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Colin Firth on pride, prejudice and Bridget Jones's Baby.

by Anne-Katrin Titze

Bridget Jones’s Baby star Colin Firth greets Fred Schepisi in the Lotos Club library
Bridget Jones’s Baby star Colin Firth greets Fred Schepisi in the Lotos Club library Photo: Anne-Katrin Titze

Universal Pictures and Tim Bevan and Eric Fellner of Working Title Films celebrated Sharon Maguire's Bridget Jones’s Baby, co-written by Helen Fielding, Dan Mazer, and Emma Thompson, starring Renée Zellweger, Colin Firth and Patrick Dempsey with Jim Broadbent, Gemma Jones, Sally Phillips, and Shirley Henderson at a lunch in New York at Lotos Club organized by Peggy Siegal.

Savannah Guthrie, Eric Fellner, Renée Zellweger, Colin Firth, Sharon Maguire, Helen Fielding
Savannah Guthrie, Eric Fellner, Renée Zellweger, Colin Firth, Sharon Maguire, Helen Fielding Photo: Anne-Katrin Titze

At the cocktail reception earlier, attended by The Wolf Of Wall Street screenwriter Terence Winter, The Eye Of The Storm director Fred Schepisi, Bill Blakemore (Rodney Ascher's Room 237 doc on Stanley Kubrick's The Shining) and Celia Weston, I spoke with Colin Firth about clothes making the man, revisiting Mark Darcy and Jane Austen's Mr. Darcy, whom he portrayed in Simon Langton's Pride And Prejudice with Jennifer Ehle as Elizabeth Bennet.

The last time I spoke with Colin Firth was after The Paris Theatre première of Woody Allen's Magic In The Moonlight at the Harlow afterparty. In Bridget Jones’s Baby, where you have to throw reality out with the bath water, Mark Darcy and Bridget Jones (Zellweger) have some very worthwhile insights to purvey. At the funeral for his former rival, played by Hugh Grant, Darcy and Jones meet again.

He is there with his wife Camilla (Agni Scott) and Bridget, although now a successful TV news producer, feels as clumsy as ever in his presence. Firth's Darcy allows viewers with "8% compatibility rate" an entryway into this world - where "Hitler cats" roam, expensive bags left at an ATM at night are never retrieved, and pizzas are delivered on the way to the hospital to give birth.

Colin Firth on revisiting Mark Darcy: "So much time has passed that it almost felt like a new deal this time."
Colin Firth on revisiting Mark Darcy: "So much time has passed that it almost felt like a new deal this time." Photo: Anne-Katrin Titze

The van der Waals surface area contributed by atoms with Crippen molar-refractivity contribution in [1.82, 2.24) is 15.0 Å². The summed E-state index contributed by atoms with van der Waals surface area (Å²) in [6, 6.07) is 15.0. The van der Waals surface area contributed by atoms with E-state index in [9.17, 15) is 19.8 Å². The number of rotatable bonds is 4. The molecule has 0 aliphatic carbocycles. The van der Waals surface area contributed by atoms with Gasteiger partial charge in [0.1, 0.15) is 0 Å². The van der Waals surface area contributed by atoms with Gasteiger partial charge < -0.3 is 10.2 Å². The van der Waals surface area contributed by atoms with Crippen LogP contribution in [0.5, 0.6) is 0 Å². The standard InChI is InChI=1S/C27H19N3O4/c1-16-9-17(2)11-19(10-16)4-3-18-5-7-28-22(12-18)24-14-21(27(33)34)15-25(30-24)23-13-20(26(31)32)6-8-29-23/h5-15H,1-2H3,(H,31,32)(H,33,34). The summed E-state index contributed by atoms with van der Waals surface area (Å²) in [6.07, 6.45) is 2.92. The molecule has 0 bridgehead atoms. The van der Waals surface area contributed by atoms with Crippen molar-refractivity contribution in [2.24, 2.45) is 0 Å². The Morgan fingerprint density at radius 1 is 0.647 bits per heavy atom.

Anne-Katrin Titze: I did a couple of features with Livia [Colin's wife, founder and creative director of Eco-Age and producer of Andrew Morgan's True Cost] on the green carpet and about sustainable fashion.

Colin Firth: Ah!

AKT: Speaking of clothing. Does it feel a bit as if you're getting back into old clothes [a reindeer sweater, for example], when you are revisiting a character you played so many years ago?

CF: So much time has passed that it almost felt like a new deal this time. And I had to go and watch the first film just to remind myself what it was that other people expected him to look like or sound like. I mean, it wasn't a particularly complicated exercise as it turned out. I knew that I hadn't seen the first film for 15 years and other people have.

And I felt that other people had ownership of it more than I did. So in some ways I had to study what it was that I should conform to. So to that extent it was pulling out something from the past. But it's always a new project. This is a different writer, the story isn't the same story. The characters are older which puts a different perspective on things. So it wasn't only done in reference to the old film.

AKT: Sometimes you look at a reference in order to turn it around, turn it on its head and give it another spin.

Bridget Jones’s Baby ad on top of a New York City taxi
Bridget Jones’s Baby ad on top of a New York City taxi Photo: Anne-Katrin Titze

CF: That's not what I was doing. I know. It wasn't my job to subvert it. Because I think the conceit here is that he has not changed. The world has changed. His age is more advanced and his relationship to everything is different because of that. You may be living in the same circumstance, you have the same job, you have the same ambitions but at a different time in your life, it all looks different. You start to reflect on it differently.

AKT: I noticed how he is so extremely good at making people feel insecure about themselves. It's a real talent Mr. Darcy has that you give him. One look and people think, oh, did I say something wrong?

CF: That has its roots in Jane Austen's Mr. Darcy.

AKT: Of course.

CF: This is why Elizabeth Bennet [in Pride And Prejudice] reacts so violently against him. It's because that imperiousness makes her uncomfortable. And we find out later that it wasn't imperiousness, it was insecurity, probably. At least that is my interpretation.

Universal Pictures and Working Title Films Bridget Jones’s Baby lunch at Lotos Club
Universal Pictures and Working Title Films Bridget Jones’s Baby lunch at Lotos Club Photo: Anne-Katrin Titze

That he is so afraid of his emotions which I think are very powerful. I think he is a passionate, highly sexed man, who can't exhibit any of it. And he is attracted to people who can. But he can't do it. He's too constrained, he is debilitated.

AKT: And so his armour turns into a weapon?

CF: Yes, and a prison for himself, too.

Coming up - Renée Zellweger on Bridget Jones's Baby, Sharon Maguire and Helen Fielding on bringing Bridget Jones into the present, and Fred Schepisi on his upcoming film Andorra, based on Peter Cameron's novel.

Bridget Jones’s Baby comes out in the US and the UK on September 16.

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